45. What causes IBD
    • etiology unkown
    • shows multifactoral etiology (inflammatory response to bacteria or viruses in GI tract, genetics, sociocultural aspects, psychological problems)
  46. What is ulcerative colitis
    • inflammation limited to colon and rectum
    • affects mucosa, submucosa
    • varying degrees of ulceration, bleeding and edema
    • most cases include bloody diarrhea, abdominal pain
  47. What is crohn's disease
    • affects any part of the GI tract (most commonly the terminal ileum)
    • affects all layers of bowel wall in a discontinuous fashion
    • most cases involve abdominal cramping and diarrhea
  48. What is Inflammatory Bowel Disease (IBD)?
    Disorders of the GI tract with no known etiology: ulcerative colitis and crohn's disease.
  49. How should IBD be treated
    • possible resection of affected intestine
    • cancer screening
  50. who has greater risk of developing cancer, patients with crohn's or ulcerative colitis
    crohn's has greater risk of developing cancer
  51. what are we going to do for IBD
    • family and pt support
    • nutritional monitoring (small frequent meals rather than 3 meals a day, low fiber, high protein and high calorie)
    • observe for dehydration
    • possible ostomy care
  52. What is hirschsprung's disease
    • Also known as congenital aganglionic megacolon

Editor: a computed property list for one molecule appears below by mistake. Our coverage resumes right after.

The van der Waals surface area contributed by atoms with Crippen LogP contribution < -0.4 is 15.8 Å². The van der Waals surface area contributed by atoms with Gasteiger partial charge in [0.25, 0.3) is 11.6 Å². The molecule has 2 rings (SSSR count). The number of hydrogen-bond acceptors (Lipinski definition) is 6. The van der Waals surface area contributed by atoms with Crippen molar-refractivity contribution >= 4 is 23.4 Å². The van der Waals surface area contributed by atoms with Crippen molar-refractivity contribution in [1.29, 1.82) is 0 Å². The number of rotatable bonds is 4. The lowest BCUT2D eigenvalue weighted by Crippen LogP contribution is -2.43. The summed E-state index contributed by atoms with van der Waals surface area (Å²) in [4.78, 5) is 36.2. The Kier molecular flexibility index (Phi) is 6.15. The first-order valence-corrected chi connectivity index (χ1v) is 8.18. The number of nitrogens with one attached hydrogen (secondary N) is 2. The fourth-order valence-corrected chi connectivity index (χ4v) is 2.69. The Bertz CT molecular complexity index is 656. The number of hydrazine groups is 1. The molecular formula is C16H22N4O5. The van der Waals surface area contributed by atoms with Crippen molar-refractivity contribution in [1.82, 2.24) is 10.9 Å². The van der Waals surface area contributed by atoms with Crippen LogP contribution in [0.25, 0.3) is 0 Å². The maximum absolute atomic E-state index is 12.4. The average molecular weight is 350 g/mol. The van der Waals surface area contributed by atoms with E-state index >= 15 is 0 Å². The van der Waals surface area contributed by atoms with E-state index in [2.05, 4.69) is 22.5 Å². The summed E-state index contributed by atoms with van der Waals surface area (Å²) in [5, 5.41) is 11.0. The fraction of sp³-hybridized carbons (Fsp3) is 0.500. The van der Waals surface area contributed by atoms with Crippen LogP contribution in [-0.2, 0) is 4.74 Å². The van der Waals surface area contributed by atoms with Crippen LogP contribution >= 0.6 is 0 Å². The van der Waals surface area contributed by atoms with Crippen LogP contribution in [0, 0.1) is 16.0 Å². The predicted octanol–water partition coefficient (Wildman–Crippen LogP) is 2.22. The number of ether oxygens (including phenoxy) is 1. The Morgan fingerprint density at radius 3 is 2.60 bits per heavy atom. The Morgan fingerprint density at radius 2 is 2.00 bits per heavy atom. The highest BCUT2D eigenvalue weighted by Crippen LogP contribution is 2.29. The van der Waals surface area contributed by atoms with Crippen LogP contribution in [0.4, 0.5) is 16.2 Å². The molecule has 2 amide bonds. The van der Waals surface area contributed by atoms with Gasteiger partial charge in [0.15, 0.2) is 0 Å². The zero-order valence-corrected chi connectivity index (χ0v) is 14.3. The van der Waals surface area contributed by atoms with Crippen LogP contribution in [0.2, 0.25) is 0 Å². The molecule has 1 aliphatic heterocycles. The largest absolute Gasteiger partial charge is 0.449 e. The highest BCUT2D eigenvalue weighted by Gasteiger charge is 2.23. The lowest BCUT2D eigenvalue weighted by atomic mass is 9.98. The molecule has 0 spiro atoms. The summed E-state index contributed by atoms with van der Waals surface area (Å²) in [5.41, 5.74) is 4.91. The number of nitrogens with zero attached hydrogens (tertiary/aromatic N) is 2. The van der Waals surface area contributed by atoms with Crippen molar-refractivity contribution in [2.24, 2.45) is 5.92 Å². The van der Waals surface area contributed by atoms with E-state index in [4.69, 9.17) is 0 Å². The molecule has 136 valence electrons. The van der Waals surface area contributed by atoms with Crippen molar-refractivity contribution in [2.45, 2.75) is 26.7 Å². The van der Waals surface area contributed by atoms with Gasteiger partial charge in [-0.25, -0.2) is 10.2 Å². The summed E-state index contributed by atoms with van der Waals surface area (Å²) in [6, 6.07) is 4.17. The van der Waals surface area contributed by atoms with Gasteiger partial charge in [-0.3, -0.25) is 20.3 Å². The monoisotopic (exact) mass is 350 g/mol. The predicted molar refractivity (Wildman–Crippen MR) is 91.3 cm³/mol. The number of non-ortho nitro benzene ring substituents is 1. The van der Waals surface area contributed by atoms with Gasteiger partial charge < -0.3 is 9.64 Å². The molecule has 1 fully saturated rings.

• mechanical obstruction caused by inadequate motility of part of the intestine
    • accounts for about 1/4 of all cases of neonatal obstruction
  53. what does Hirschsprung's disease look like?
    • failure to pass meconium within 24-48 hours
    • refusal to feed
    • abdominal distention
    • explosive, watery diarrhea
    • constipation
  54. how is Hirschsprung's disease dx?
    • barium enema
    • radiography (x-rays, CT scans)
    • rectal biopsy
  55. How are we going to care for the child with Hirchsprung's disease
    • post-surgical management (ostomy care, pain management)
    • fluid management
    • observe for dehydration and complications (monitor stools)
    • family support
    • education
  56. What is Hirchsprung's disease caused by?
    • no autonomic parasympathetic innervation in portion of the colon
    • newborn doesn't pass meconium after 24-48 hours, FTT, child has constipation
  57. How do we fix hirschsprung's disease
    With a temporary colostomy (remove diseased part). Once child is 20lbs resect and reattach bowel
  58. What is a normal bowel size
    • 200-250cm small intestine for infant > 35 week gestation
    • 100-120 cm small intestine for infant <30 week gestation
  59. what is small bowel
    loss of 80% small intestine
  60. Why is short gut/small bowel a problem?
    • absorption of nutrients
    • fluid balance
    • normal bacterial flora
    • failure to thrive
    • tiny
    • dehydrated
  61. What causes short gut/small bowel?
    • congenital anomalies
    • ishemia (big cause NEC)
    • trauma or vascular injury
  62. How are we going to treat short gut/small bowel?
    • monitor for s/s of dehydration, surgical complications
    • post-surgical care
    • TPN and lipids or enteral tube feeding
    • education
    • family support
    • interventions for side effects
  63. What is the problem with having cleft lip/palate
    • Speech (#1)
    • dental
    • feeding
    • body image/bonding
  64. what is the medical management for cleft lip/palate
    • lip closure w/in 3 months
    • palate closure w/in 12-18 months
    • repeated surgeries for growth problems
    • orthodontics
    • speech therapy
  65. Where is cleft lip/palate dx?
    in utero
  66. You have a patient with Crohn's disease. What diet would be most appropriate for them to eat?
    small frequent meals, high protein high calorie